THERE were no qualms and no hesitations from SFA chief executive Ian Maxwell when he was asked yesterday if he still believes Steve Clarke is still the right man to lead Scotland.

“No doubt at all, no doubt at all,” Maxwell shot back.

There may have been some within the Tartan Army who had their own creeping misgivings about their manager after the painful losses to Ukraine and the Republic of Ireland earlier this month, but as with the majority of fans it seems, there is still faith in Clarke within Hampden’s corridors of power.

Maxwell concedes that missing out on the World Cup is hugely painful, and costly too for the SFA both in financial terms – though bitter experience ensures they would never budget to qualify – and in terms of the residual benefits a major tournament brings when it comes to engagement with the national side and the game itself.

But the question of whether or not the nation has the best chance of getting back on the big stage with Clarke at the helm or without him doesn’t seem to have been one that has caused Maxwell to lose much sleep over the last few weeks. And if Clarke doesn’t take Scotland to the next European Championships, it doesn’t necessarily mean his journey with the national team will end there either.

“There’s no conversation to have, there’s genuinely no conversation to have,” he said.

“There’s been nothing that’s happened that gives me any doubt at all that he is the guy for the job.

“If he doesn’t get to the Euros then we’ll need to look at things on balance and see what’s happened over that period of time.

“It’s not a ‘if we don’t get to the Euros, Steve Clarke won’t be the manager’ headline, it’s not a ‘if we do get to the Euros, Steve Clarke will be the manager’ headline.

“We need to assess things at the point in time and see what’s best for the national team.

“We will lose games of football, we are not a nation that can win every single match that we play, it doesn’t happen. You need to be balanced about it, you need to understand the reasons why, you need to assess it and you need to look at the broader picture.

“It’s not as simple as ‘you lost two out of four in June, that’s terrible’, or ‘you won eight out of the last 10’, you need to go back over the period and look at what has actually happened with it.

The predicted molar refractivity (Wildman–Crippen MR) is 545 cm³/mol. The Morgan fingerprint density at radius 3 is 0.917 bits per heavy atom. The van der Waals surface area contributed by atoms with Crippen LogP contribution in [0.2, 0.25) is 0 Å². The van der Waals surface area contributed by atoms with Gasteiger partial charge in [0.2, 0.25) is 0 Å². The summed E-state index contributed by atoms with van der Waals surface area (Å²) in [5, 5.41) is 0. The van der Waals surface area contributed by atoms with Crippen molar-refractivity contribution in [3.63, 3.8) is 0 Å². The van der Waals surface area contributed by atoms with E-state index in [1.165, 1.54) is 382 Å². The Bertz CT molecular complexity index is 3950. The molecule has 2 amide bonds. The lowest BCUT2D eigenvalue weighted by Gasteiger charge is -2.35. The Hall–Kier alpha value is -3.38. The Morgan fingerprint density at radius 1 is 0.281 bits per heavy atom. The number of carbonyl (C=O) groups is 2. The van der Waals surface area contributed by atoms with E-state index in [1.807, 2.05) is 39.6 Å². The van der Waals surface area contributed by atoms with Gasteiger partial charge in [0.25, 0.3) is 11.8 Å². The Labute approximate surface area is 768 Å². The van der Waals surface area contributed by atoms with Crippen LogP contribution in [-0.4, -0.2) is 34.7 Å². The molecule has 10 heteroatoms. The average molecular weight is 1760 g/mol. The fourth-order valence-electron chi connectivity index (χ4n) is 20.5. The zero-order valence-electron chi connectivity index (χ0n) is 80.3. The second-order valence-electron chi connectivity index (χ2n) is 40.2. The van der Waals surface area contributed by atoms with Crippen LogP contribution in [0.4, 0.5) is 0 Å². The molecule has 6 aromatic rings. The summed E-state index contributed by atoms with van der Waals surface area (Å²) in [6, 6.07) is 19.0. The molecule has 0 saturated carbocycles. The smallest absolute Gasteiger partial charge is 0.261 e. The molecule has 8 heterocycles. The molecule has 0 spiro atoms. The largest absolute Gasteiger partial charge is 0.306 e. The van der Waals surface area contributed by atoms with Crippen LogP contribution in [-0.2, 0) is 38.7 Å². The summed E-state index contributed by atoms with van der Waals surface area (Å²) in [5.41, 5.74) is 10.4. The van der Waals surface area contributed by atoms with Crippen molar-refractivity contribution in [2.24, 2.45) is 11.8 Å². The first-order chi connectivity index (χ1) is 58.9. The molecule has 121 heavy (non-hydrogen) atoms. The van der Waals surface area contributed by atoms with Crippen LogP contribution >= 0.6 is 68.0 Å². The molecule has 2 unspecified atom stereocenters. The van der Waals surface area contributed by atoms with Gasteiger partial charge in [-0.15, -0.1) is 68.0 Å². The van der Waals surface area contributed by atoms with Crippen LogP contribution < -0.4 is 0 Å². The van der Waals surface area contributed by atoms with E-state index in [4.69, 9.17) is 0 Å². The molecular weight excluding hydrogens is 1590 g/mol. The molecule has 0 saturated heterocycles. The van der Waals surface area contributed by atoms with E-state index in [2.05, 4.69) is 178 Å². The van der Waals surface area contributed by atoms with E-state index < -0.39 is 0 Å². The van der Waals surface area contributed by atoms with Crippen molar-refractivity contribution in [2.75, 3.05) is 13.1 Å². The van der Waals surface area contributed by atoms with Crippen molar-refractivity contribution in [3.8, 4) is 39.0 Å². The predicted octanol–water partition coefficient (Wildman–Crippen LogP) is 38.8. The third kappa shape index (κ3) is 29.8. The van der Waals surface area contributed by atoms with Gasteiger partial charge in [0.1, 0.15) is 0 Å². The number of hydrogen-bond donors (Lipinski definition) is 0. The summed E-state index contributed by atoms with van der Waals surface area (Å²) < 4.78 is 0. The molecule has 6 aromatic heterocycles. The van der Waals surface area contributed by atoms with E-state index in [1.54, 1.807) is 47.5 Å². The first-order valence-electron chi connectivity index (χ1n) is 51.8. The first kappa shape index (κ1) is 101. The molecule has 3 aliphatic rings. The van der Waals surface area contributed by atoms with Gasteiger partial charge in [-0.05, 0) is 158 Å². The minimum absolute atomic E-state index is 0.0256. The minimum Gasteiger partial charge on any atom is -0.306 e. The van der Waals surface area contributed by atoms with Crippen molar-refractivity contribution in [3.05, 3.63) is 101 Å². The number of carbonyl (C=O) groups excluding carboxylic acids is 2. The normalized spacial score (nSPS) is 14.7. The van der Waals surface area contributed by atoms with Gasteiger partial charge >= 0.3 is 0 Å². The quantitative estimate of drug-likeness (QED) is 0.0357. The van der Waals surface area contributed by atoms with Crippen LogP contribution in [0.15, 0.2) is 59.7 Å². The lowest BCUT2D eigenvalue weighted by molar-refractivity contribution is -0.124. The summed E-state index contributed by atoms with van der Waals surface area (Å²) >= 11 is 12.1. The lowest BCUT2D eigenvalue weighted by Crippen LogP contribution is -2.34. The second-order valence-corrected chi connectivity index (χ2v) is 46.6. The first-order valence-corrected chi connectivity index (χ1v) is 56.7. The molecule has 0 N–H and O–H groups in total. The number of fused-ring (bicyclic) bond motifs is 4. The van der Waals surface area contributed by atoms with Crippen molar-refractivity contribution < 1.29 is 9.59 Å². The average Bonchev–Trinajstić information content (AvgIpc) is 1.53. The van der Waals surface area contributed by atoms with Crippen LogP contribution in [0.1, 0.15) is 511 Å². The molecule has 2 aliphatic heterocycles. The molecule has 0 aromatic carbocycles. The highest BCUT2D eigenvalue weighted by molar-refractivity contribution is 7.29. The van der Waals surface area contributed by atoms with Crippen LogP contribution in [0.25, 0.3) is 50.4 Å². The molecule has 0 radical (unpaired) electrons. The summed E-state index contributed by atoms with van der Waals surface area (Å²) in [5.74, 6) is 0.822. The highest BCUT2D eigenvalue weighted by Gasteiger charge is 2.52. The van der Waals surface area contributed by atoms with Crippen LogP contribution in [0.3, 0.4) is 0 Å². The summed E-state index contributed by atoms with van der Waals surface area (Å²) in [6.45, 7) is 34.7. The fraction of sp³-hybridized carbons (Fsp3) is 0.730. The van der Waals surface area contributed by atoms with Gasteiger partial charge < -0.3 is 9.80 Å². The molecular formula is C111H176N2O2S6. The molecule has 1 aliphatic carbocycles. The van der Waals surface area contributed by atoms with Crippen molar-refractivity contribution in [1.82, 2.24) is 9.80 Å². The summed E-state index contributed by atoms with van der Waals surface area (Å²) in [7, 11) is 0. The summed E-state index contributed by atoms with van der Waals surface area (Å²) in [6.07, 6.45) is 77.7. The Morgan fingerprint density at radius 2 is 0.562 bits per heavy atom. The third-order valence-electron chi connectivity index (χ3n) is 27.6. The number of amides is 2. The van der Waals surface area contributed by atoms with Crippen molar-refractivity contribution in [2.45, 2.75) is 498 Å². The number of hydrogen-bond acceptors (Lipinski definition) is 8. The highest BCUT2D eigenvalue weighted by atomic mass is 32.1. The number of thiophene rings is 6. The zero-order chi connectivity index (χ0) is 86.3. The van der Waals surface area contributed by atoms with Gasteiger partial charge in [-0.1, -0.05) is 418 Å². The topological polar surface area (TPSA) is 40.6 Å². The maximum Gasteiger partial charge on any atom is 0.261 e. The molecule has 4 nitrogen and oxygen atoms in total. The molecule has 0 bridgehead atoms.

“I remember being in a club environment and you would always take time to assess things. You can’t make a knee-jerk reaction, because you are then constantly changing because of the size of country we are and the standard that we’ve got.

“We’re not a Germany, but even then, Germany, France and England have all lost games in June and none of them have sacked their manager as far as I’m aware.

“So, there’s always that question when there’s a negative spell of results, but it’s about being balanced and coming through it.”

Maxwell’s line of thinking suggests he feels that there are now unrealistic expectations being placed on Clarke and his team, making them victims of their own relative success.

“You need to look and ask: ‘has there been progress?'" he said. "Have the team done what we wanted them to do?

“We can’t expect to go from a team that was in League C that had never been really anywhere close to a play-off or a qualifying spot for a major tournament for a long time, to not losing games of football. That’s not the real world. It just doesn’t happen. You have to go on a journey.

“The disappointment [against Ukraine] was hard to take. But it’s good thing that we’ve got to the point where we are really disappointed and everyone wants to progress and do better the next time.”

Perhaps one of the most important metrics to back up Maxwell’s view of his manager is the fact that engagement with the national side is as high as it has been in a generation, with attendances healthy and Supporters’ Club memberships at record levels.

The court of public opinion would appear to be backing Clarke too, then, and the Tartan Army are giving their vote of confidence with their feet.

“They are both linked,” Maxwell said. “You only get the increase in numbers if things are going well on the pitch.

“When Steve was appointed I remember saying we need to make a Pot 4 team into a Pot 2 side and that’s what he did in the Qatar campaign. We finished second, we won the last six games, we’ve won eight out of our last 10.

“It wasn’t that long ago that we played Israel at Hampden or Kazakhstan and we were selling 20,000 tickets. We have now sold 38,000 Scottish Supporters’ Club memberships which is the highest we have ever had and actually the highest we can get to so we can give them all a ticket, because we still have to have room for away supports and everything that comes with that.

“That’s massive for us and of that 38,000, 29,000 bought a five-game package. We hooked in the Ukraine play-off semi-final with the rest of the Nations League matches to try and make it a bit more attractive. 29,000 is absolutely huge for us.

“We had 42,000 sold for Armenia, less turned up because of the train strike. I would think Ukraine in September will be a sell-out or really close to it given it is a really important match because of their last result. You then have the Republic at home which would probably sell out anyway because it is the Republic and all the interest which comes with that.

“I would love Steve Clarke to take us to the World Cup. Everyone wants to get us to the Euros and then the World Cup and if that cycle happens then brilliant.

“It’s exactly what we want because the country benefits from it.”